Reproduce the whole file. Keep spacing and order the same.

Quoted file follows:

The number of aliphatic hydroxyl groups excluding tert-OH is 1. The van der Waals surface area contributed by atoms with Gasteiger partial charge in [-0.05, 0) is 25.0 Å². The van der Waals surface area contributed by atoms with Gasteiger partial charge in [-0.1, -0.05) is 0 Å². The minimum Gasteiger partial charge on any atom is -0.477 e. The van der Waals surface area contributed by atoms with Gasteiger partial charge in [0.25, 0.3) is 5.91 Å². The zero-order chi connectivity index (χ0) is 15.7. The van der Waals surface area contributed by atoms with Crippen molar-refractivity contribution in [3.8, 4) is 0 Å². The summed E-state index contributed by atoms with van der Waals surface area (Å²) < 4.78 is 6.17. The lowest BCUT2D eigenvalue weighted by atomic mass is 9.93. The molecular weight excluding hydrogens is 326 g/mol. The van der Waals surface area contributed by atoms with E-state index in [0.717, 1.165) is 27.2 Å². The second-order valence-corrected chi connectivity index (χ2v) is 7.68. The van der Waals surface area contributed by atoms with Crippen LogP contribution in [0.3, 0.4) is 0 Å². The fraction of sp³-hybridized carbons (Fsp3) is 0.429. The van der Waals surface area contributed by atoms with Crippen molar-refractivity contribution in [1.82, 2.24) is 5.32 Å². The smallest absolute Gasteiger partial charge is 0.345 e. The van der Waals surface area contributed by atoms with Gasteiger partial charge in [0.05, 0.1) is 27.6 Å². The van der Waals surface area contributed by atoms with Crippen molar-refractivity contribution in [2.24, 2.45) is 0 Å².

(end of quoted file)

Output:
The number of aliphatic hydroxyl groups excluding tert-OH is 1. The van der Waals surface area contributed by atoms with Gasteiger partial charge in [-0.05, 0) is 25.0 Å². The van der Waals surface area contributed by atoms with Gasteiger partial charge in [-0.1, -0.05) is 0 Å². The minimum Gasteiger partial charge on any atom is -0.477 e. The van der Waals surface area contributed by atoms with Gasteiger partial charge in [0.25, 0.3) is 5.91 Å². The zero-order chi connectivity index (χ0) is 15.7. The van der Waals surface area contributed by atoms with Crippen molar-refractivity contribution in [3.8, 4) is 0 Å². The summed E-state index contributed by atoms with van der Waals surface area (Å²) < 4.78 is 6.17. The lowest BCUT2D eigenvalue weighted by atomic mass is 9.93. The molecular weight excluding hydrogens is 326 g/mol. The van der Waals surface area contributed by atoms with E-state index in [0.717, 1.165) is 27.2 Å². The second-order valence-corrected chi connectivity index (χ2v) is 7.68. The van der Waals surface area contributed by atoms with Crippen LogP contribution in [0.3, 0.4) is 0 Å². The fraction of sp³-hybridized carbons (Fsp3) is 0.429. The van der Waals surface area contributed by atoms with Crippen molar-refractivity contribution in [1.82, 2.24) is 5.32 Å². The smallest absolute Gasteiger partial charge is 0.345 e. The van der Waals surface area contributed by atoms with Gasteiger partial charge in [0.05, 0.1) is 27.6 Å². The van der Waals surface area contributed by atoms with Crippen molar-refractivity contribution in [2.24, 2.45) is 0 Å².